In his seminal work on Citizenship and Social Class, T. H. Marshall ([1950] 1992) argued that in Europe, civil rights preceded political rights, and once both these rights were achieved, social rights would follow. Marshall predicted that the twentieth century would see an expansion of social rights, which he defined as “the whole range from the right to...

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Chapter 3. Classical Citizenship: The Political and the Social

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pp. 43-66

This chapter focuses on classical citizenship as practiced and experienced in Athens and the Roman Republic. To do so, for a political scientist, is to venture onto thin ice, as I have to rely almost entirely on secondary sources and a few translated primary sources. The chapter is, however, a necessary part of this book, as it allows me to add a historical...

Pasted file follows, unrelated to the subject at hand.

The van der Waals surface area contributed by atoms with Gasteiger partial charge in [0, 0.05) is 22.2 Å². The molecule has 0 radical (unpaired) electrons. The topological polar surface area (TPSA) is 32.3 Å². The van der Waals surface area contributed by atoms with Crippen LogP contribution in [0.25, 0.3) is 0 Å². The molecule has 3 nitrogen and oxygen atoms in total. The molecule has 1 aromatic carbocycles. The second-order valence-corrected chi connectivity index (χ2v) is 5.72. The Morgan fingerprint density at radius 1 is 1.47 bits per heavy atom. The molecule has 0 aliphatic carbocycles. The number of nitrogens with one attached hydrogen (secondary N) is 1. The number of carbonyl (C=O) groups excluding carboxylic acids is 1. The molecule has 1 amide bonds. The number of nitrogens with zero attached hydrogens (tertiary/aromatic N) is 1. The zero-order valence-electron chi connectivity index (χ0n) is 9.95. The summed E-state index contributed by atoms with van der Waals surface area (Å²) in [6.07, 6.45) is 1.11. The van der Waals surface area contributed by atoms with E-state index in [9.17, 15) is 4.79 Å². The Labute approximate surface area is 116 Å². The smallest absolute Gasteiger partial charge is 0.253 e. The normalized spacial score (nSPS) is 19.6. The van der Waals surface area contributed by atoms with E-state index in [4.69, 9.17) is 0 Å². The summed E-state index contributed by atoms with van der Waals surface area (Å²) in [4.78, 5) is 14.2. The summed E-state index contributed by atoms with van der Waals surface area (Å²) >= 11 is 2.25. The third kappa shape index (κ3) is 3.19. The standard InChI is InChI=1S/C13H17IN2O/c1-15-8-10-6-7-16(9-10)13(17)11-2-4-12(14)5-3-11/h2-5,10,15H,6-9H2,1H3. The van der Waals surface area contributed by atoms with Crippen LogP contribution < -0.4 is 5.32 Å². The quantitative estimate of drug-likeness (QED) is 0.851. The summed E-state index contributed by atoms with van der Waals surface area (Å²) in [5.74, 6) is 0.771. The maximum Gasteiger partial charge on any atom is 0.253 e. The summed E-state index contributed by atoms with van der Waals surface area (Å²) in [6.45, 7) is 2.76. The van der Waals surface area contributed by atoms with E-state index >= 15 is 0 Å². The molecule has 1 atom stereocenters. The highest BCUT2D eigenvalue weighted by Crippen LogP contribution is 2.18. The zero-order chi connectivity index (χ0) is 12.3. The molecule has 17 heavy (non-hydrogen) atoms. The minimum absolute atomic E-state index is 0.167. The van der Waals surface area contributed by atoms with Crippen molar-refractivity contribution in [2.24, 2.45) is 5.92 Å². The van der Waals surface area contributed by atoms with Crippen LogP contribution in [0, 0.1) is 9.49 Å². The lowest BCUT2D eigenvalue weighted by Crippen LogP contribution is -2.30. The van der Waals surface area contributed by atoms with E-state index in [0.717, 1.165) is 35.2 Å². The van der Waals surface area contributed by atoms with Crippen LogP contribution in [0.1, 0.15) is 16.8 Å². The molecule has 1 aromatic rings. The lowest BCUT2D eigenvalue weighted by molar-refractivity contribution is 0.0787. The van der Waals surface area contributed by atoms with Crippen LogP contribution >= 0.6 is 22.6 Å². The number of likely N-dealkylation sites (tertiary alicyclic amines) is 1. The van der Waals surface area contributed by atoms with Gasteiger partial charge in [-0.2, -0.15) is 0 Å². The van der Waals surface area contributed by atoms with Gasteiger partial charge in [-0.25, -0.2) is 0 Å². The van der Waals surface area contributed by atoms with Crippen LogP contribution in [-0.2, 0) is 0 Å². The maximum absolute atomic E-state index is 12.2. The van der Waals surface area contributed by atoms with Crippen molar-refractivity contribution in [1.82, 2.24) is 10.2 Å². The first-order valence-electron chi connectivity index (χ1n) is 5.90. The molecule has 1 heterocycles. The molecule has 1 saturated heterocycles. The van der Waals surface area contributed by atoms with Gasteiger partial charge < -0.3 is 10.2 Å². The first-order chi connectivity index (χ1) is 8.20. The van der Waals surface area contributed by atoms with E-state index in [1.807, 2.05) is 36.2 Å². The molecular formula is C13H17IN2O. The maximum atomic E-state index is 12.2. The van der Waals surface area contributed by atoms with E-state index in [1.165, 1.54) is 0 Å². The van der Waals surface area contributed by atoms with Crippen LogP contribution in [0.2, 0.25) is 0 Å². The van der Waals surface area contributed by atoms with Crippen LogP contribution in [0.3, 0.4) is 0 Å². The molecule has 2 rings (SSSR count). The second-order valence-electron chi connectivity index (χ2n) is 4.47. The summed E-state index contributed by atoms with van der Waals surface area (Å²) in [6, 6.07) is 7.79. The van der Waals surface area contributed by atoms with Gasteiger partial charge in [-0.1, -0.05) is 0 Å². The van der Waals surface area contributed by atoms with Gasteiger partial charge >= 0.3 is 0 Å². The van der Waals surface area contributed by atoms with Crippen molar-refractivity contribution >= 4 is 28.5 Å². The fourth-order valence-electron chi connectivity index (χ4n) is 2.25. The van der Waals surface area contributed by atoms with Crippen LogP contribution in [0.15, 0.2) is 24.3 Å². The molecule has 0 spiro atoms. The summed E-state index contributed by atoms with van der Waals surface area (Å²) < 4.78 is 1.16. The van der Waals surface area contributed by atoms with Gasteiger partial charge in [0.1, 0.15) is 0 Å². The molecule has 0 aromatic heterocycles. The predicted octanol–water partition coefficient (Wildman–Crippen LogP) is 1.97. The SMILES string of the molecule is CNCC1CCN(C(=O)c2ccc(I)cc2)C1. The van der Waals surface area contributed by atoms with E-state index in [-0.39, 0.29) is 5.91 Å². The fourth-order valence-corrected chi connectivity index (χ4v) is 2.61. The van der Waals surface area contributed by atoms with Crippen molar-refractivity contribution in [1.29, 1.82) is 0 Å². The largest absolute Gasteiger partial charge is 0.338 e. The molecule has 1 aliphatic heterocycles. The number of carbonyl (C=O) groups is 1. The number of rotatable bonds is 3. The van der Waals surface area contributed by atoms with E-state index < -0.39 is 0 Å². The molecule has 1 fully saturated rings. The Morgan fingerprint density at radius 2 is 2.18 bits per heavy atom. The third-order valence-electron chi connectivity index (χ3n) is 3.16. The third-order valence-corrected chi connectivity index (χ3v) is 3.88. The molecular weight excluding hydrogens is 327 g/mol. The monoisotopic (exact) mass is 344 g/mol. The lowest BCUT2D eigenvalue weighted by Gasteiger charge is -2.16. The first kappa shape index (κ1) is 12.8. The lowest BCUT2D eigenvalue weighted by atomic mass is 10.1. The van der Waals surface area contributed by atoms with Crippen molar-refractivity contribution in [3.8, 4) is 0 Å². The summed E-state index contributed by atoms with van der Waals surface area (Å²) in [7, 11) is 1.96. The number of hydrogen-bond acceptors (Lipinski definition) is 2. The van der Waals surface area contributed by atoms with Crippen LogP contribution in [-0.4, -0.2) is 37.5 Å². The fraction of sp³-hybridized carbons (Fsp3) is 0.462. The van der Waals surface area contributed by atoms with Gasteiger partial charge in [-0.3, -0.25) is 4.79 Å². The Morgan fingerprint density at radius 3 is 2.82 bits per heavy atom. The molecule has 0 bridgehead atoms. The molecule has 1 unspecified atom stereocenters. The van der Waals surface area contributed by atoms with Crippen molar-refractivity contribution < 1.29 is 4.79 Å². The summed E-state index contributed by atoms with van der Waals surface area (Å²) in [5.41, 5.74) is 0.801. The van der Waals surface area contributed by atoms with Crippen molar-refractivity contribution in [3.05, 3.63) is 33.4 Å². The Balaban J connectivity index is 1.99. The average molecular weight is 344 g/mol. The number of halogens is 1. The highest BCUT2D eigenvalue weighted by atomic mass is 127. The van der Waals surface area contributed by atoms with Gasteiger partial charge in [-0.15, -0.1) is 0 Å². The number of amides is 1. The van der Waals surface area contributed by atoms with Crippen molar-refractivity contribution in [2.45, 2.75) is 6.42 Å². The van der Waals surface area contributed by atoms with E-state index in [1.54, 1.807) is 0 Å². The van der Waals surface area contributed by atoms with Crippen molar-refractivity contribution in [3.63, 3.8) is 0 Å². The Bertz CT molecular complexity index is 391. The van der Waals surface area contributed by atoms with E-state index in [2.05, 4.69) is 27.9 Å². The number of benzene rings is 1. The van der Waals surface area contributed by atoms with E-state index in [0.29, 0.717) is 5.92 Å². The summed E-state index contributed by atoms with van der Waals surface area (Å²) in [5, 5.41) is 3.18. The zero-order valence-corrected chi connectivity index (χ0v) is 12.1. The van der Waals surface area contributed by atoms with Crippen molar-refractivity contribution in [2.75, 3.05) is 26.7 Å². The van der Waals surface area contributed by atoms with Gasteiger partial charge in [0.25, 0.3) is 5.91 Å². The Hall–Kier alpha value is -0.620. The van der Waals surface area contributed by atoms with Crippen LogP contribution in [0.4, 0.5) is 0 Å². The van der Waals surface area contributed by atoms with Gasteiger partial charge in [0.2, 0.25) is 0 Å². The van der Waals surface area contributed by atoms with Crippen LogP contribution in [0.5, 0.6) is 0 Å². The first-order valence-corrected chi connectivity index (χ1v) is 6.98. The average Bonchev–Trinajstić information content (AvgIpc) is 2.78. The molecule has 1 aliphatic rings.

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Chapter 4. Medieval European Citizenship: Christian Rights and Jewish Duties

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pp. 67-82

It would certainly be wrong to say that democracy succumbed after the collapse of the Roman Republic. The problem is rather one of historical sources—and the lack thereof. Democratic experiments in Africa, Asia, the Middle East, or the Pacific region are simply not as well documented to base an analysis of the dialectics of citizenship...

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Chapter 5. France: Liberalism Unveiled

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pp. 83-98

France is a crucial case in this study. France presents itself— and is widely imaged—as being the next step from, or the natural continuation of, the ancient Greek invention of democracy. France thus is important historically. It is, however, also important conceptually, as France to this day stands out as a nation that has held onto the liberal republican...

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Chapter 6. The Postcolonial Within: Portugal, White and European

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pp. 99-112